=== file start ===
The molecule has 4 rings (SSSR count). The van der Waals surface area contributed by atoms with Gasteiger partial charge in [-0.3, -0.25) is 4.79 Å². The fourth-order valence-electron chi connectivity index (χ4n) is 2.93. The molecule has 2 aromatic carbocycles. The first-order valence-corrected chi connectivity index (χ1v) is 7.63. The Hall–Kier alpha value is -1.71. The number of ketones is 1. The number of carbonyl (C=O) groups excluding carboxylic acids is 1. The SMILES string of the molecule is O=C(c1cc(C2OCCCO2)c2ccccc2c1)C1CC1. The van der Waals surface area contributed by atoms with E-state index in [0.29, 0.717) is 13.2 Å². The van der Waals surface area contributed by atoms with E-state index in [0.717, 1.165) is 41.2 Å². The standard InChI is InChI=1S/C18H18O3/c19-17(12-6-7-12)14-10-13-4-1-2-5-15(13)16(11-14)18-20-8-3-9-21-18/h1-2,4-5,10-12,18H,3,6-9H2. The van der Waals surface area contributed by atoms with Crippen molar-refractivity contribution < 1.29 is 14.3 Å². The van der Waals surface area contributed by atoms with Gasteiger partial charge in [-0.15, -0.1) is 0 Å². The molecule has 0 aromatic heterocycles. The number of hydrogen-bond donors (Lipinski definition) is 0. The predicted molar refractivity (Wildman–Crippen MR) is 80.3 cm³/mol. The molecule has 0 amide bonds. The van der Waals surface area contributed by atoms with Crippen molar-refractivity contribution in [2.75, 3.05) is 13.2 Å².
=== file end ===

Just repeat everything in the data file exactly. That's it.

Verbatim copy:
The molecule has 4 rings (SSSR count). The van der Waals surface area contributed by atoms with Gasteiger partial charge in [-0.3, -0.25) is 4.79 Å². The fourth-order valence-electron chi connectivity index (χ4n) is 2.93. The molecule has 2 aromatic carbocycles. The first-order valence-corrected chi connectivity index (χ1v) is 7.63. The Hall–Kier alpha value is -1.71. The number of ketones is 1. The number of carbonyl (C=O) groups excluding carboxylic acids is 1. The SMILES string of the molecule is O=C(c1cc(C2OCCCO2)c2ccccc2c1)C1CC1. The van der Waals surface area contributed by atoms with E-state index in [0.29, 0.717) is 13.2 Å². The van der Waals surface area contributed by atoms with E-state index in [0.717, 1.165) is 41.2 Å². The standard InChI is InChI=1S/C18H18O3/c19-17(12-6-7-12)14-10-13-4-1-2-5-15(13)16(11-14)18-20-8-3-9-21-18/h1-2,4-5,10-12,18H,3,6-9H2. The van der Waals surface area contributed by atoms with Crippen molar-refractivity contribution < 1.29 is 14.3 Å². The van der Waals surface area contributed by atoms with Gasteiger partial charge in [-0.15, -0.1) is 0 Å². The molecule has 0 aromatic heterocycles. The number of hydrogen-bond donors (Lipinski definition) is 0. The predicted molar refractivity (Wildman–Crippen MR) is 80.3 cm³/mol. The molecule has 0 amide bonds. The van der Waals surface area contributed by atoms with Crippen molar-refractivity contribution in [2.75, 3.05) is 13.2 Å².